Urban Planning in the Romantic Era

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Special Session on Urban Planning in the Romantic Era/ ICR 2009 Conference, NYC
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Proposed Special Session for the International Conference on Romanticism, Annual Conference, New York, NY, Nov. 5-9, 2009

Urban Planning in the Romantic Era

Urban planning would not constitute itself as a distinct profession until the twentieth century, and in many ways the emergence of that profession reflects the felt need to redress the conditions of nineteenth-century cities. Manchester—the representative instance of urban life in an industrial age—almost completely lacked civic government during its explosive growth from the late-eighteenth to mid-nineteenth century. In addition to Manchester's squalor and crowds, Friedrich Engels's Condition of the Working Class in England famously remarks upon the city's paradoxical lack of planning and the nonetheless observable seclusion of the working classes to slums out of sight of the middle class. Meanwhile, the romantic era also witnessed astonishingly diverse attempts to plan, organize, and regulate urban spaces. Architects, bureaucrats, social and moral reformers, utopian dreamers, and hucksters imagined myriad plans to create and improve urban spaces. Their plans included projected ideal towns and communities at home and abroad, as well as ambitious civic improvement projects for residential expansions, parks, cultural institutions, and monuments.

This panel invites proposals for papers that consider urban planning as practiced, represented, and inflected by romantic-era texts and images. What role does planning play in romantic aesthetics, or conversely how do romantic texts influence subsequent urban planning? Might planning offer a site for rethinking the relation between the abstractions of theory and the specificity of historicism? How did planners imagine alternatives to the conditions of contemporary urban spaces? What relations might be traced between the visual arts and the attempt to envision urban growth in maps, diagrams, and models? How do romantic texts represent, meditate, or comment upon the range of options for managing urban growth, varying from complex designs like James Craig's 1767 plans for Edinburgh's New Town to instances of largely self-organizing urban spaces like Manchester? How did plans for suburban development, including towns and villages, re-imagine the countryside and wilderness? What are the legacies of failed plans such as Robert Owen's New Harmony, Coleridge and Southey's Pantisocracy, or George Ripley's Brook Farm? To what extent do literary texts represent planning as a sister art?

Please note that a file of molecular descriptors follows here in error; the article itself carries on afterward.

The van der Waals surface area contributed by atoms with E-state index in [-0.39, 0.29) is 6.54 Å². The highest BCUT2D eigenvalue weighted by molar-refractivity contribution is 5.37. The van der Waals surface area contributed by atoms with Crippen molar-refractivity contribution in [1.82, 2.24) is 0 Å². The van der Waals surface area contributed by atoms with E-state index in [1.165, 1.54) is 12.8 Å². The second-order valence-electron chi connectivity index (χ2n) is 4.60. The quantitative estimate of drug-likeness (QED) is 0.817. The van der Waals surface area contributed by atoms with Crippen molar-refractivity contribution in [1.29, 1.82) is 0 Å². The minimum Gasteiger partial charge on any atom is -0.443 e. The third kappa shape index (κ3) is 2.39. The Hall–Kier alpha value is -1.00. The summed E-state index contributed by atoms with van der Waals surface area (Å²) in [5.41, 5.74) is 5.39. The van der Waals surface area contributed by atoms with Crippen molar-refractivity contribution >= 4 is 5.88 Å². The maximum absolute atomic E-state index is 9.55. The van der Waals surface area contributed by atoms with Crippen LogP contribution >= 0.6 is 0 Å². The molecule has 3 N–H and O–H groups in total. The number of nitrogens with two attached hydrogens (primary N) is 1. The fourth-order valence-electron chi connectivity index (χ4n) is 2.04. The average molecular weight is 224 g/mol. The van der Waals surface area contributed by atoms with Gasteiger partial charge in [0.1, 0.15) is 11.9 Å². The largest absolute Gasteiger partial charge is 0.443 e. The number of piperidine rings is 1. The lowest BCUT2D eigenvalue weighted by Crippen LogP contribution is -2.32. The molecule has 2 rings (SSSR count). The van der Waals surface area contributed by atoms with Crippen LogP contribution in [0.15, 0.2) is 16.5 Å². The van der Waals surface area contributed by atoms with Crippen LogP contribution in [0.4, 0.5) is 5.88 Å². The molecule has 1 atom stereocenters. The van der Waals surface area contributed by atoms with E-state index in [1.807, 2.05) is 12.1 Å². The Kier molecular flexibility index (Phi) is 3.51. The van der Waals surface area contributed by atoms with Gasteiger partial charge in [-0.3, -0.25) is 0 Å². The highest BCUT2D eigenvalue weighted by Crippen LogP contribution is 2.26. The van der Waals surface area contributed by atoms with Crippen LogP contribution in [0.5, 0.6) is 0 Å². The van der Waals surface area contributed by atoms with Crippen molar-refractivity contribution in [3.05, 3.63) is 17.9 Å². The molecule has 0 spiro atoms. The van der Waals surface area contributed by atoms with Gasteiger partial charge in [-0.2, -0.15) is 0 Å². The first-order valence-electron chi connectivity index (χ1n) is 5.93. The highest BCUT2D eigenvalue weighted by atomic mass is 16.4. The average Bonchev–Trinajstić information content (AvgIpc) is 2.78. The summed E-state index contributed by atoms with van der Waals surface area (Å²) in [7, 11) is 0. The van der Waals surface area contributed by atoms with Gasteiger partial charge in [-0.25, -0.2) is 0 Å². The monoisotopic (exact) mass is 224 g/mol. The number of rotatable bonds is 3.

This panel welcomes interdisciplinary and Trans-Atlantic proposals. Please send proposals of 500 words or less to Sean Barry, sean.barry@rutgers.edu, and John Savarese, john.savarese@rutgers.edu. Be sure to also e-mail a copy to icrnyc@ccny.cuny.edu, indicating that you have submitted your proposal to this session. The deadline for submission is May 1, 2009.